Seat belts save lives but do health care leaders?

Missouri has a seat belt law by which you can be fined $10 if you are not wearing a seat belt.

Missouri has a helmet law by which you can be fined $25 if you are driving a motorcycle without a helmet. 

Neither one of these laws make much sense to me.  Does anyone really think 10 or 25 dollars is enough of a fine to change someone’s actions?

So what is required to change someone’s actions?   Do laws and consequences shape behavior?  Can the government, an employer or an individual keep someone from doing something they intend to do? 

I’m the father of a two-year old so in my world the answer is definitely – NO!

I’m a firm believer that no one can steer the actions of another.  I do believe we can provide an environment that provides people an opportunity to do the right thing and make the best decision, but in the end it’s up to the individual to do what’s right.

In the health care world it’s important to put people in the right place and provide them the resources to do the right thing.  Our patients have faith that we will do the right thing when providing care, they put their lives in our hands.  It’s important that leadership in health care settings have high standards, hire, recruit and place the right people to maintain the trust of our patients.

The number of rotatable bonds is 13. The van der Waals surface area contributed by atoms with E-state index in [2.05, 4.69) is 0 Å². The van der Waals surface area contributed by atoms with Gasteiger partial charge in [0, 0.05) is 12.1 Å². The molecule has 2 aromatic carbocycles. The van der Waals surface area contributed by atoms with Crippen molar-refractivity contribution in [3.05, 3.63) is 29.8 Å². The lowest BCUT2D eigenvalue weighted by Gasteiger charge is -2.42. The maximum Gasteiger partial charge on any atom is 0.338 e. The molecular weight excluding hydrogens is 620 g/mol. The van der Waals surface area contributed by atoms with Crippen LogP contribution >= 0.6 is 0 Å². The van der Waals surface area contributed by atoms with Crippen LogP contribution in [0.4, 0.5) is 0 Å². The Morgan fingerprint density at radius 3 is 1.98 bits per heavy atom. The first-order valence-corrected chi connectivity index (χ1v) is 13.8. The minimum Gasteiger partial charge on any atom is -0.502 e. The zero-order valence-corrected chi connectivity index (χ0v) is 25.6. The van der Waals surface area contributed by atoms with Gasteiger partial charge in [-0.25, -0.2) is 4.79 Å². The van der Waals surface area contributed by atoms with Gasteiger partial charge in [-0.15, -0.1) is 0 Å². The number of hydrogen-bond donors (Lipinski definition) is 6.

Our patients come to us with “blind faith” that we will do the right thing.  It’s important that we reward the trust of our patients by being committed to hiring and retaining staff who know what’s right and providing them the resources needed to do the right thing.

In most health care settings leadership does not provide hands on care but they are no less responsible for good or bad outcomes than those at the bedside.  Health care is the ultimate team sport and it’s the responsibility of leadership to be sure the right people are on the team.

About Craig Thompson

I am a young professional with two great sons, and I work in the healthcare setting. I am employed in hospital administration and serve as Chief Operating Officer at Golden Valley Memorial Healthcare in Clinton, Missouri. These are challenging and exciting times in healthcare and my blog will focus on healthcare, raising boys or being raised by boys, and living in mid America.
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